Volume 4, Issue 29!
“The Superhero Movies That Might Have Been”
The current trend going around these days is documentaries about comic book films that never made it to the big screen. Metalocalpyse’s John Schnepp has finally finished and started to release his documentary about Tim Burton and Nicolas Cage’s failed Superman Lives project, and after the success of Mad Max: Fury Road, another documentary has popped up, this time focusing on the failed Justice League film that was set to roll back in 2010. The halls of major studios are littered with the corpses of failed movies, and in the spirit of these two documentaries, let’s take a look at some of them.
The follow-up to Joel Schumacher’s Batman & Robin arguably sounds like a bigger mess than Superman Lives would’ve been. From introducing Tim Drake to having Harley Quinn appear as the Joker’s daughter (played by Madonna no less), the stories surrounding the production of this aborted fifth Batman film (also known as Batman: DarkNight), is a perfect example of a studio desperately trying to salvage a franchise. Hell, they even tried to get Jack Nicholson to reprise his role as The Joker in a hallucination caused by Scarecrow’s fear toxin. Yep, Scarecrow would’ve also gotten the Schumacher treatment, and the list of names bandied about to play Jonathan Crane ranged from Nicolas Cage to Jeff Goldblum to Steve Buscemi. With The Death of Superman Lives arriving, I’m hoping for a sequel that takes a look at this insane film.
Before Oliver Queen made his TV debut on the CW’s Arrow, Man of Steel producer David S Goyer pitched a film entitled Supermax, which would find Green Arrow framed for murder, captured, and imprisoned in a maximum security prison with a numerous criminals that he put away. Goyer stated that there would be cameos from The Riddler, Lex Luthor, and even The Joker, and the plot would center around Oliver Queen’s attempt to escape a new maximum security prison with the help of the criminals he put away. The film is still being listed as "in development" at Warner Bros, but isn’t currently an active film. Whether it happens or not remains to be seen, but it would make for a pretty good season of Arrow.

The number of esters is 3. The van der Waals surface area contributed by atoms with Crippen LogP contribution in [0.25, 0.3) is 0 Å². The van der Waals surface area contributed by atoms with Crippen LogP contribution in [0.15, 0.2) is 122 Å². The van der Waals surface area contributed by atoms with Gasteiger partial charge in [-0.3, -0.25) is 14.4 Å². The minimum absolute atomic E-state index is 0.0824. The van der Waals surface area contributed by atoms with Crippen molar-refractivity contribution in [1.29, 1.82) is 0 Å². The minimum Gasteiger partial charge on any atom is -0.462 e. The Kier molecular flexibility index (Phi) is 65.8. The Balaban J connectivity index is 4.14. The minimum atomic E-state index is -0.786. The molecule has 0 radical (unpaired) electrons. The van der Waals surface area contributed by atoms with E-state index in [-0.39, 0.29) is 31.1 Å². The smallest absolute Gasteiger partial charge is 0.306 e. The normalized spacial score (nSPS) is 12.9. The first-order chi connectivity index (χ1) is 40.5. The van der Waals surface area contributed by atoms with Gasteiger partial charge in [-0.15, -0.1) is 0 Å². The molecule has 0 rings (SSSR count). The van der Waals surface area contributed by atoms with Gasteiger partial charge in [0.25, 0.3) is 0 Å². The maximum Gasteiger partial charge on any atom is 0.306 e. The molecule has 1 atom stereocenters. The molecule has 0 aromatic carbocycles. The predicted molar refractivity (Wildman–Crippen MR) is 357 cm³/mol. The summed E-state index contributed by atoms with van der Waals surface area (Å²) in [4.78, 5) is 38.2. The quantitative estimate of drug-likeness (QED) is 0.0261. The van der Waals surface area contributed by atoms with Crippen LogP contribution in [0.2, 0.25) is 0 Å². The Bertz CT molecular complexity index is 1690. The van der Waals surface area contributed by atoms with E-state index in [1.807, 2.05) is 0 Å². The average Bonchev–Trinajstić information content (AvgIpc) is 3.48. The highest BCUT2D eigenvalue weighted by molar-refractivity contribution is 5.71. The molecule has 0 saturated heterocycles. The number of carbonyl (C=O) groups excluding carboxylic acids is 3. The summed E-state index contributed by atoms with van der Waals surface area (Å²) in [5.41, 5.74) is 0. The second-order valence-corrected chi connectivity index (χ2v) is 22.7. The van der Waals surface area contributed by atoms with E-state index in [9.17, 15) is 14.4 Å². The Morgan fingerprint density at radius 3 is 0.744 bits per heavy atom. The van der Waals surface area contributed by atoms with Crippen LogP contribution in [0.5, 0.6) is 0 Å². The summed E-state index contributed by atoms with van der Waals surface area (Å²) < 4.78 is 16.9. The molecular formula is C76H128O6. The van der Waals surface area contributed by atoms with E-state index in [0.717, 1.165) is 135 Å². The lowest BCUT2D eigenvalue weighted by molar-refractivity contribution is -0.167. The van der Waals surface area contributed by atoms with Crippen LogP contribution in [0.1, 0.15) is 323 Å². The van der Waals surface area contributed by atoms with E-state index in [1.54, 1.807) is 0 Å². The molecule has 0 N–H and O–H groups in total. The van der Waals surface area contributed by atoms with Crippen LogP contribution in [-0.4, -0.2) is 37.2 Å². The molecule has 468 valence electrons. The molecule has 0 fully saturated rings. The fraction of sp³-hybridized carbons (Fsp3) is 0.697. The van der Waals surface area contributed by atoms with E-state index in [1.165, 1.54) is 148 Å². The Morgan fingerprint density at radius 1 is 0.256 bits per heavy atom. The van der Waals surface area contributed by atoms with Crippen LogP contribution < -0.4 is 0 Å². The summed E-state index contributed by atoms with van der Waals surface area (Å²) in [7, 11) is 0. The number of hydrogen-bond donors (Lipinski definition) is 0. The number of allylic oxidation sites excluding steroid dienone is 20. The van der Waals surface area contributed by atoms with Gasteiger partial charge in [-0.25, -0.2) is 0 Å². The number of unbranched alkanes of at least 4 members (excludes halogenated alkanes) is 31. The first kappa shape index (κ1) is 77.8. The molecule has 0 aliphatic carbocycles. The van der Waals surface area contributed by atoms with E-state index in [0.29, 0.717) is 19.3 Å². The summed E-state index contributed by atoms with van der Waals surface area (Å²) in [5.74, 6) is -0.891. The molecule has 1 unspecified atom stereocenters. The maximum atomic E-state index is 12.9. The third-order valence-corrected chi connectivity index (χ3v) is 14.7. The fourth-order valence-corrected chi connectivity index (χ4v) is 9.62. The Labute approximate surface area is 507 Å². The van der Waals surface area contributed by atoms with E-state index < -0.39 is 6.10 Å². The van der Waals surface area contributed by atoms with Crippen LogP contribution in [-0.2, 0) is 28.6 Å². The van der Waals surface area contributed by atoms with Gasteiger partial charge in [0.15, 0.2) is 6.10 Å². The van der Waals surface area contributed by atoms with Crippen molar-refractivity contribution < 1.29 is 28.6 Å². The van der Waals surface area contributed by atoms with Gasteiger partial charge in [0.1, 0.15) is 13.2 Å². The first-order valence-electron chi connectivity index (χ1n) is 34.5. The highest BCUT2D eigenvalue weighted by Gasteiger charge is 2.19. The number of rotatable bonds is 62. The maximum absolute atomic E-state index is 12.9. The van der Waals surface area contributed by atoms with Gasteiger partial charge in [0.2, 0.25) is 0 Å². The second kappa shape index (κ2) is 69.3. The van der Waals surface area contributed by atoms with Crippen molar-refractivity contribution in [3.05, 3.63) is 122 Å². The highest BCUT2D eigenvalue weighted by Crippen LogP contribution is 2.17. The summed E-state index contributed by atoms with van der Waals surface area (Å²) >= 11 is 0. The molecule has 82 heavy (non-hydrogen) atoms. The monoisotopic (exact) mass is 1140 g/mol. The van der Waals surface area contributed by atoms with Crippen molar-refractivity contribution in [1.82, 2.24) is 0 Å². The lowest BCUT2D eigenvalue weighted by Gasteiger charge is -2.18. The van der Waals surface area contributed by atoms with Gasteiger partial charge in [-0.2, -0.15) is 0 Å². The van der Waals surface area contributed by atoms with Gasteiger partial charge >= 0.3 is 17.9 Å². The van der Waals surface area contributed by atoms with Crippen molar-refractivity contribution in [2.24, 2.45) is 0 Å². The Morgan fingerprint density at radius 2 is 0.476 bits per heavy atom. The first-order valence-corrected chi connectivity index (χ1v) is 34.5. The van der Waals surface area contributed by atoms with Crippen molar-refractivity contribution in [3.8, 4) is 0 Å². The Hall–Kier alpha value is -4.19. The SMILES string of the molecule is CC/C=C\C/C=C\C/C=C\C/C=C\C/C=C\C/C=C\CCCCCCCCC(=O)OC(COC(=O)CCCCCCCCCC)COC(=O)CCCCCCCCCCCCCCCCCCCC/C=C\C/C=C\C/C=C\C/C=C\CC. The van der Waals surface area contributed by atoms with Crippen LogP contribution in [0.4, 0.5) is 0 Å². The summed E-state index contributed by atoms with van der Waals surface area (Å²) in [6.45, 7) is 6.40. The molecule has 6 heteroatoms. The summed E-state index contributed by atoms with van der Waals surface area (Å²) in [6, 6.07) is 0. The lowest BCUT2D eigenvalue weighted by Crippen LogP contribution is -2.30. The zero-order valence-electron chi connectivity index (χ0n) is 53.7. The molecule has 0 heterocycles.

Joe Carnahan’s Daredevil
Fox’s Daredevil wasn’t the hit they wanted it to be, but they did have some plans for the Man without Fear before the character went back to Marvel. A-Team and The Grey director Joe Carnahan pitched a 70’s set Daredevil film that would borrow heavily from the Frank Miller classic stories. Carnahan even went so far to create a pitch reel using scenes from Shaft, Taxi Driver, and other 70’s crime flicks in an attempt to get Fox to consider asking Marvel to extend the rights. Of course, we know now what came of Marvel’s use of the character on Netflix, but Carnahan’s pitch definitely makes one curious for what might have been.
Bryan Singer’s Superman Returns Sequel
Superman Returns is a pretty weird movie. From being a sorta sequel to Superman 2 to having Superman and Lois have a super-child, there’s a lot to unpack with the 2006 Superman film. While Returns didn’t exactly light up the box office or get glowing praise from critics, that didn’t stop WB and Singer from looking at different storylines for the sequel (which would’ve also been called Man of Steel, interestingly enough). Singer bounced around ideas from Brainiac to Darkseid, and stated that he wanted to “Wrath of Kahn it”, and while he never got that chance, it would’ve been intriguing to see what exactly Singer would do with another go around with the Man of Steel, especially with that super kid.
To say that Spider-Man 3 is uneven is being polite. Sam Raimi’s final Spider-Man movie was fraught with studio (and Avi Arad) meddling, but he never fully left the franchise right away. After losing out on using The Vulture in Spider-Man 3 so Venom could be shoehorned in, John Malkovich was in talks as the Vulture, with Anne Hathaway also being considered for the role of Felicia Hardy, who instead of being Black Cat would be “The Vulturess” (Raimi’s now gone on record stating that Felicia Hardy would’ve stayed Black Cat). Despite four drafts, Raimi still wasn’t happy with the script, and he parted with Sony amicably because he couldn’t reach their filming release date. Raimi’s long expressed his disappointment with Spider-Man 3, and that he wanted to “end the Spider-Man franchise on a high note”. It’s a shame that he never got that chance.
With some of these films it’s a bummer that they didn’t make it to the silver screen. But for more of them, it’s a blessing. But there’s plenty more where these came from, and I’m sure we’ll see a lot more in the future, despite the success of Marvel Studios and WB.